Truth: The social and emotional benefits in the Daniel Tiger study came when parents and children discussed the show. Screen time offers families opportunities to engage by discussing what they’re watching. Problematic parts of media can offer parents opportunities to teach children values. Screen time can also be a shared interest over which children and parents connect. My oldest daughter and my husband love playing video games together; a friend who grew up watching Labyrinth had a great experience showing her son the movie. Even when used as a distraction, screen time can offer 20 minutes to collect ourselves so we can connect with our children from a place of calm. Conscious use of screen time offers opportunity for connection.
Benefits of Screen Time
Benefit #1: Technological proficiency is a necessary skill.
My husband and I met in law school, which clings to teaching hard copy research skills. However, by the time I left practice in 2012, most attorneys conducted research predominately online. When deciding on a school for our oldest we had the choice between one that did not allow screen use, and one with a computer class for every grade. We went with the school that recognized computer skills are academically necessary. Now, at 5 ½, our daughter can effectively research topics on the computer. We’ve learned a lot about robots.
Benefit #2: Screen time can reduce anxiety.
At the end of a stressful day, don’t you want to just lie on the couch and binge watch Netflix? The research supports what we know from experience; screen time reduces both pre and post operative anxiety in pediatric surgery patients. The effect was enhanced when the screen time was active (a tablet game) rather than passive (watching a movie), likely because games provide a sense of control in addition to a distraction.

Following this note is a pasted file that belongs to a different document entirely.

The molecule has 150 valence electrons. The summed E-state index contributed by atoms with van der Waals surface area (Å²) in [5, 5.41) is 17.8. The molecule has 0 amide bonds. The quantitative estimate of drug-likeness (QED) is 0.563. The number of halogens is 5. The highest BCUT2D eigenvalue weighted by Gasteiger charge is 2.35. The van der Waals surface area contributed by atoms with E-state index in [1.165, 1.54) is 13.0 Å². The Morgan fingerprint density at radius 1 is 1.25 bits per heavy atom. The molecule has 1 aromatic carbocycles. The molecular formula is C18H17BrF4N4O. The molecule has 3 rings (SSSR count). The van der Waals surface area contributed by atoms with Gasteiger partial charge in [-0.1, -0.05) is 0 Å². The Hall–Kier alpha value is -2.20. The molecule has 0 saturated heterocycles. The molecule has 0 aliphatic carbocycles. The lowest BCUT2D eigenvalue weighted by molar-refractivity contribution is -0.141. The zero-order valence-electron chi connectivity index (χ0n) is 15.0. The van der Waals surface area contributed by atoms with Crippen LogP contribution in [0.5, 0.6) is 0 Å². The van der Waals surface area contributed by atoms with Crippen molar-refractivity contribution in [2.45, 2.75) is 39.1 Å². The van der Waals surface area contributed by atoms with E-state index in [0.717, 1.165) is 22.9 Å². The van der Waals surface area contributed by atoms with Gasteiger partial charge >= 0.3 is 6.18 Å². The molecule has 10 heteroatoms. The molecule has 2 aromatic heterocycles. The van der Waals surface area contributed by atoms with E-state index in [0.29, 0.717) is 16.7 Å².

Benefit #3: Screen time can build motor skills and hand eye coordination.
My husband grew up with unlimited video game time, while I was allowed 30 minutes of screen time a day (which I usually saved for TGIF). Turns out the embarrassing difference in our athletic ability may be more than just coincidence. Studies show that gamers have better hand-eye coordination, and a heightened ability to learn new sensorimotor skills. Even my mother, screen phobic in the 1990s, downloads games for my kids on her iPhone and gushes to me about how well they build fine motor skills. The reason for her change of heart? She’s a physical therapist and can see the way touch screens work a toddler’s hand muscles.
Benefit #4: Screen time may be responsible for an increase in children’s patience.
Anyone who took an introductory psychology course is familiar with the marshmallow experiment testing patience. Today, kids participating in the experiment wait an average of 2 minutes longer than kids in the 1960s and 1980s. One possible explanation is the increase in games, played on tablets, which give kids practice delaying gratification.
Drawbacks to Screen Time
Screen time’s benefits are not the whole story, however. There are some real detriments to consider.
Screens replace other activities.
The main problems with screens is the amount of time kids use them. The average child under 8 spends more than 2 hours a day on screens, and the average child aged 8-12 spends about 4½ hours. There are only so many hours in a day. Every minute your child is using a screen is a minute they’re not doing something else. Screen time is linked to the obesity epidemic because kids watching TV are not engaged in active play (and are often mindlessly snacking). Kids also need time to explore the world, play outside, interact with friends, have family meals, and get enough sleep. While screen time may not be inherently bad, it certainly shouldn’t make up a third of your child’s waking hours!